The ArgusSecurity guards to use tiny cameras on university campus (From The Argus)

Get involved: Send your news, views, pictures and video by texting SUPIC to 80360 or email us.

Security guards to use tiny cameras on university campus

The Argus: The University of Sussex student protests in November last year The University of Sussex student protests in November last year

Private security guards will be able to use James Bond-style miniature cameras under a new security agreement with university bosses.

The University of Sussex's new agreement with contractors Interserve allows security staff to wear a "continuously-recording video camera" on their lapel.

The permitted use of the mini cameras has been revealed following a successful challenge of Freedom of Information rules by student Gabriel Webber after the university initially refused to release the details.

University officials defended the use of the cameras claiming they were installed for the safety of security guards employed by external contractors Interserve.

Mr Webber challenged the university’s decision not to release more than 100 pages of their contract with catering firm Compass and security provider Interserve.

The Information Commissioner agreed with Mr Webber that the majority of the information should be released to the public.

The papers also revealed that the university’s lawyers negotiated a term in the contract that Interserve would take all “reasonable steps to prevent any protests and demonstrations” taking place on the premises.

Mr Webber claims this is in conflict with assurances by the university’s head of security Roger Morgan that students were given the opportunity to hold peaceful demonstrations and marches.

The politics and international relations student said the tactics employed by the security firm on behalf of the university were “disproportionate” and “two-faced”.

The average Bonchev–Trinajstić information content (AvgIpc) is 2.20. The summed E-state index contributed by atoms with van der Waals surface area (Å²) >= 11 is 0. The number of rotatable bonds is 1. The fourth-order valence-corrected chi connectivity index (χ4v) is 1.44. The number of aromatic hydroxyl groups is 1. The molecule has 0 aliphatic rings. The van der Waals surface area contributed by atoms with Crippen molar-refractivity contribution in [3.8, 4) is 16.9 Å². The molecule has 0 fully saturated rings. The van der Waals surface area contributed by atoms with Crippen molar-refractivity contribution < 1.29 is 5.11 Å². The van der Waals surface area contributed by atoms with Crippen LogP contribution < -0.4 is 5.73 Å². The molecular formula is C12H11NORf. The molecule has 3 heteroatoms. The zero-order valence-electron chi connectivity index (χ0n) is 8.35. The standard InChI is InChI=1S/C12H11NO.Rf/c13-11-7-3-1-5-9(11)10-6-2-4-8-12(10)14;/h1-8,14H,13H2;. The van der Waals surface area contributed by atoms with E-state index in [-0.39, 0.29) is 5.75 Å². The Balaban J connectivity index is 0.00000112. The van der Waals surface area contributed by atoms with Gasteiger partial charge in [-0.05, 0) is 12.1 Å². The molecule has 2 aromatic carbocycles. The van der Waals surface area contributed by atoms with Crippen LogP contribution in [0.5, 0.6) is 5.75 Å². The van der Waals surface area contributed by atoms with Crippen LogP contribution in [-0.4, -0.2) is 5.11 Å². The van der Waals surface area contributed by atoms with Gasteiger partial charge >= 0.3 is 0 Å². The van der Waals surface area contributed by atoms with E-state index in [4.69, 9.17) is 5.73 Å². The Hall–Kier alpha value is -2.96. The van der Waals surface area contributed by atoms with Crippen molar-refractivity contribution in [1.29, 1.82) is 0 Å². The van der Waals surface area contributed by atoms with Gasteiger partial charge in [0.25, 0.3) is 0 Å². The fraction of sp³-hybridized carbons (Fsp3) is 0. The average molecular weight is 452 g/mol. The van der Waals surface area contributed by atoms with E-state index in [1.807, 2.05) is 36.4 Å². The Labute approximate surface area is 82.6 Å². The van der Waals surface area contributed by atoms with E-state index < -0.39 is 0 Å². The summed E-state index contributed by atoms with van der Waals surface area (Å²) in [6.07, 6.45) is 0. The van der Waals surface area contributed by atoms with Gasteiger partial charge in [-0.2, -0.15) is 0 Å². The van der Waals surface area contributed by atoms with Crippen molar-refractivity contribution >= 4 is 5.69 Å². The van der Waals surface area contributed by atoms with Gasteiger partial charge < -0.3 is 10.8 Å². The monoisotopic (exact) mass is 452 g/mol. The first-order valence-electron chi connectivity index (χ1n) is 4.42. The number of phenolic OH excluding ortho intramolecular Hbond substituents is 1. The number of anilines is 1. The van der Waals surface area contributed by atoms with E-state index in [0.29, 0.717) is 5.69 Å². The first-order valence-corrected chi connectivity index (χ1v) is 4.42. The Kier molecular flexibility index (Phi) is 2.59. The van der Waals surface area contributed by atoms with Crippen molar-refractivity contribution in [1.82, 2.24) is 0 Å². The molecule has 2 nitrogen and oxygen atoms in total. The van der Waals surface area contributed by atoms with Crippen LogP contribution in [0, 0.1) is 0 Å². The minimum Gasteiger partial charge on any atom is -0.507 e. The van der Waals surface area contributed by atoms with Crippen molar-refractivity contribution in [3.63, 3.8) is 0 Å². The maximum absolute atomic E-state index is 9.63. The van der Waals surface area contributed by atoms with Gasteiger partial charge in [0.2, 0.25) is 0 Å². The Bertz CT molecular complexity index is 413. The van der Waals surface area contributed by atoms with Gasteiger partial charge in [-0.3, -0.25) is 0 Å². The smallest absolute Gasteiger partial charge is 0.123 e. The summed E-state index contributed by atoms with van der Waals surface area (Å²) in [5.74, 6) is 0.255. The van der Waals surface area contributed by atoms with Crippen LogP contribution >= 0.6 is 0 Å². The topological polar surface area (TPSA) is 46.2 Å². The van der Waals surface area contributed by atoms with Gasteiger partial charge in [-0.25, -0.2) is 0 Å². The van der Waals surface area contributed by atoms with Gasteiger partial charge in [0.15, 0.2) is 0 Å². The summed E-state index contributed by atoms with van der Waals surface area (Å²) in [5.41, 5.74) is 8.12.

He added: “The lapel cameras, although not shocking, is still outrageous, but what is worse is that they are contracting a group to stop protest on campus when they had said publically that peaceful protest was allowed.

“The decision not to release the information was a deliberate act to stop people finding out this information, which was buried in lines and lines of this contract.”

A university spokesman said while the university takes its obligations under Freedom of Information legislation “very seriously” and always “strive to fully comply”, the law is “complex and evolving” and in this case there was a delay while the Information Commissioner determined what information was protected by commercial confidentiality.

He added: “Use of body cameras for security staff aids their personal security, especially when they are working alone, and is a best practice approach.

“Protests have not been banned on campus and nor have staff been instructed to prevent protests.

“But last year some protests were accompanied with physical attacks on staff, theft of money and possessions and extensive damage to property.

“Such behaviour is completely unacceptable and we have tasked our security staff to ensure that there is not a repeat of it.”

This article has been amended. The Argus is happy to clarify that the lapel cameras have not been used on campus yet.

A University of Sussex spokesman told The Argus this morning that security guards on campus are not currently using body-worn cameras.

This is something that was written into the contract with Interserve but has not yet been implemented as Interserve only took over responsibility for security in January.

Comments (9)

Please log in to enable comment sorting

8:37am Wed 16 Apr 14

TIMBURRY says...

Surely the whole idea of protesting is to got your message across to the people, what better than on film and footage the better for both sides. After all it was peaceful.